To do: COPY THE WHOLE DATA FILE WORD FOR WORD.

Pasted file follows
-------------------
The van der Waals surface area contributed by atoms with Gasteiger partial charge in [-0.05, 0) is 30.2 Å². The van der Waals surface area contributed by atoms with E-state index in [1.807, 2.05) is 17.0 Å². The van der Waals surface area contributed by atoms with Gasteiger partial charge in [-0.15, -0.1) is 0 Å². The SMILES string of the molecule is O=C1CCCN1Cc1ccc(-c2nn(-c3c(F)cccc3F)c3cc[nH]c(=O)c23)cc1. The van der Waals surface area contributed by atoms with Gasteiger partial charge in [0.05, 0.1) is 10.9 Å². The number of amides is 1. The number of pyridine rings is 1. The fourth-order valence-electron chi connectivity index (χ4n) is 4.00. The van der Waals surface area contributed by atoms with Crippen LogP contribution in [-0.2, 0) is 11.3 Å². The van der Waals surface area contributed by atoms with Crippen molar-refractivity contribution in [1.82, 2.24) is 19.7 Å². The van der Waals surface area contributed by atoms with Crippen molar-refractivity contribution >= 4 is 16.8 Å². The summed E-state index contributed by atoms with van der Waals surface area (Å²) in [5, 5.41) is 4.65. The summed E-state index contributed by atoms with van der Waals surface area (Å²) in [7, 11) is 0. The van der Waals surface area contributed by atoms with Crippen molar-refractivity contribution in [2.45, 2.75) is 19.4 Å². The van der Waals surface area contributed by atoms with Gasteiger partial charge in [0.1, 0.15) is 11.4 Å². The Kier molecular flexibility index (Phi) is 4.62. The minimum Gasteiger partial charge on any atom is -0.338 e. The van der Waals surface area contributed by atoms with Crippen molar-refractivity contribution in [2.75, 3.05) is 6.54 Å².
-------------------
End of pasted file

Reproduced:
The van der Waals surface area contributed by atoms with Gasteiger partial charge in [-0.05, 0) is 30.2 Å². The van der Waals surface area contributed by atoms with E-state index in [1.807, 2.05) is 17.0 Å². The van der Waals surface area contributed by atoms with Gasteiger partial charge in [-0.15, -0.1) is 0 Å². The SMILES string of the molecule is O=C1CCCN1Cc1ccc(-c2nn(-c3c(F)cccc3F)c3cc[nH]c(=O)c23)cc1. The van der Waals surface area contributed by atoms with Gasteiger partial charge in [0.05, 0.1) is 10.9 Å². The number of amides is 1. The number of pyridine rings is 1. The fourth-order valence-electron chi connectivity index (χ4n) is 4.00. The van der Waals surface area contributed by atoms with Crippen LogP contribution in [-0.2, 0) is 11.3 Å². The van der Waals surface area contributed by atoms with Crippen molar-refractivity contribution in [1.82, 2.24) is 19.7 Å². The van der Waals surface area contributed by atoms with Crippen molar-refractivity contribution >= 4 is 16.8 Å². The summed E-state index contributed by atoms with van der Waals surface area (Å²) in [5, 5.41) is 4.65. The summed E-state index contributed by atoms with van der Waals surface area (Å²) in [7, 11) is 0. The van der Waals surface area contributed by atoms with Crippen molar-refractivity contribution in [2.45, 2.75) is 19.4 Å². The van der Waals surface area contributed by atoms with Gasteiger partial charge in [0.1, 0.15) is 11.4 Å². The Kier molecular flexibility index (Phi) is 4.62. The minimum Gasteiger partial charge on any atom is -0.338 e. The van der Waals surface area contributed by atoms with Crippen molar-refractivity contribution in [2.75, 3.05) is 6.54 Å².